While I have no info beyond a news story, also tragic it seems she had an action plan, without epi as part of it. bit.ly/yWxgXI— Robert Silge, MD (@DrSilge) January 4, 2012
Very unclear to me why such a limited plan was in place. Article implies that the school wouldn't accept the family's Epipen.— Robert Silge, MD (@DrSilge) January 4, 2012
Text summary (edited):
Robert Silge, MD @DrSilge: "Tragic death in VA school with a peanut allergic patient bit.ly/yWxgXI. This is why schools need access to EpiPen (bit.ly/wyJrFP). While I have no info beyond a news story, also tragic it seems she had an action plan, without epi as part of it ( bit.ly/yWxgXI). It's very unclear to me why such a limited plan was in place. The article implies that the school wouldn't accept the family's EpiPen.
Always remember: Epinephrine injection (EpiPen) is the first line treatment of food allergy-related anaphylaxis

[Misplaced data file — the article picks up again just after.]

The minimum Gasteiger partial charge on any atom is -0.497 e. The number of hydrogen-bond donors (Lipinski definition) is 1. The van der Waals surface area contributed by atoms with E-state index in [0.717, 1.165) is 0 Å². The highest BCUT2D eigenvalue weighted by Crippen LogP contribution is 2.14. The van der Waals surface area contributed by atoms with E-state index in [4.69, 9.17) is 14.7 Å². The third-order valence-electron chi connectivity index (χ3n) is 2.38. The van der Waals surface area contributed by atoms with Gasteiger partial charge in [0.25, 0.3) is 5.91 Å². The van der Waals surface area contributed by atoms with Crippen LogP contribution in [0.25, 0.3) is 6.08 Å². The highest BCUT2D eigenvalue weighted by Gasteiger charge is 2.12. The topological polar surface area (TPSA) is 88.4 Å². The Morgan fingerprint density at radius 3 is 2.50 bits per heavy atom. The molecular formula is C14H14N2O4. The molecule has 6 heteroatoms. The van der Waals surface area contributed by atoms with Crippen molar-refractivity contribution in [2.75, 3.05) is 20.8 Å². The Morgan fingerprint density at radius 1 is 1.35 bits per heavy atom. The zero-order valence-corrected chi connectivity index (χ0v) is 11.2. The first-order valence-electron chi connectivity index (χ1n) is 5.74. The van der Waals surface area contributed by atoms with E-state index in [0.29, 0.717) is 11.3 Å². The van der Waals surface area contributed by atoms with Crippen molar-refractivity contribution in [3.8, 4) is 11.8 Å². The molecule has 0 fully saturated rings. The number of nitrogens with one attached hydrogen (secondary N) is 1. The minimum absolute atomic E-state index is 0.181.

Tips for managing food allergy (MJA, 2004):
- Always carry an EpiPen 2-Pak
- Always read food labels
- Ask questions about food preparation (be aware of the risk of cross-contamination)
- No label/no eat
- No EpiPen/no eat
- Tell friends about a serious food allergy
- Tell friends if feeling unwell, especially after eating
Eleanor Garrow, Vice President of Education and Outreach for FAAN, talks about living with food allergies, 2010.
This is a good summary from USA Today:
Pediatric allergy specialist Robert Wood of the Johns Hopkins Children's Center in Baltimore: "We reassure parents that kids will have a reaction. Somebody is going to make a mistake. But we reassure parents that kids are not going to die. These are preventable deaths. Kids who die from food allergies tend to have three things in common: asthma; nut allergies, which are usually more serious; and a delay in getting injectable epinephrine, which can stop fatal allergic reactions."
Food Allergy Basics (video)
How To Use An Epipen (Epinephrine Autoinjector)
Pupil, 7, who 'loved school' dies after suffering allergic reaction to peanuts during recess break. Mail Online. 14-year-old girl with food allergy in coma after she ate cereal labeled "peanut" and "nutty" and didn't have EpiPen http://goo.gl/DAKuk